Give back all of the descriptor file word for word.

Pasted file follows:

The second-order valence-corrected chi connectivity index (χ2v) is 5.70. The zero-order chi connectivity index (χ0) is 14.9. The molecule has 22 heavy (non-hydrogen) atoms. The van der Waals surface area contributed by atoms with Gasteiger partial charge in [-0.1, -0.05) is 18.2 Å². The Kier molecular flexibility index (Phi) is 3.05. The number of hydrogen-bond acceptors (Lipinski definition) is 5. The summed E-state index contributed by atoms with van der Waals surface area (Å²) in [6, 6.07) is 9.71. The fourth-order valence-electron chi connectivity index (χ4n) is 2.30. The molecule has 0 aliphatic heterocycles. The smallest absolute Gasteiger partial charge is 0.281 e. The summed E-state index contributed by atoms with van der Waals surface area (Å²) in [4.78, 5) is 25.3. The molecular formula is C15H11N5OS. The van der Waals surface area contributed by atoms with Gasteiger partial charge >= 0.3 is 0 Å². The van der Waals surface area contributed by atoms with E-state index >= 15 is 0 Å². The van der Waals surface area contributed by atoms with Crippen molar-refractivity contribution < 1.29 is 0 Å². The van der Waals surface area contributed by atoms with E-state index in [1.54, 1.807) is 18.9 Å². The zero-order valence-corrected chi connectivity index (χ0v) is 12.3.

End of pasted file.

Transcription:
The second-order valence-corrected chi connectivity index (χ2v) is 5.70. The zero-order chi connectivity index (χ0) is 14.9. The molecule has 22 heavy (non-hydrogen) atoms. The van der Waals surface area contributed by atoms with Gasteiger partial charge in [-0.1, -0.05) is 18.2 Å². The Kier molecular flexibility index (Phi) is 3.05. The number of hydrogen-bond acceptors (Lipinski definition) is 5. The summed E-state index contributed by atoms with van der Waals surface area (Å²) in [6, 6.07) is 9.71. The fourth-order valence-electron chi connectivity index (χ4n) is 2.30. The molecule has 0 aliphatic heterocycles. The smallest absolute Gasteiger partial charge is 0.281 e. The summed E-state index contributed by atoms with van der Waals surface area (Å²) in [4.78, 5) is 25.3. The molecular formula is C15H11N5OS. The van der Waals surface area contributed by atoms with Gasteiger partial charge >= 0.3 is 0 Å². The van der Waals surface area contributed by atoms with E-state index >= 15 is 0 Å². The van der Waals surface area contributed by atoms with Crippen molar-refractivity contribution < 1.29 is 0 Å². The van der Waals surface area contributed by atoms with E-state index in [1.54, 1.807) is 18.9 Å². The zero-order valence-corrected chi connectivity index (χ0v) is 12.3.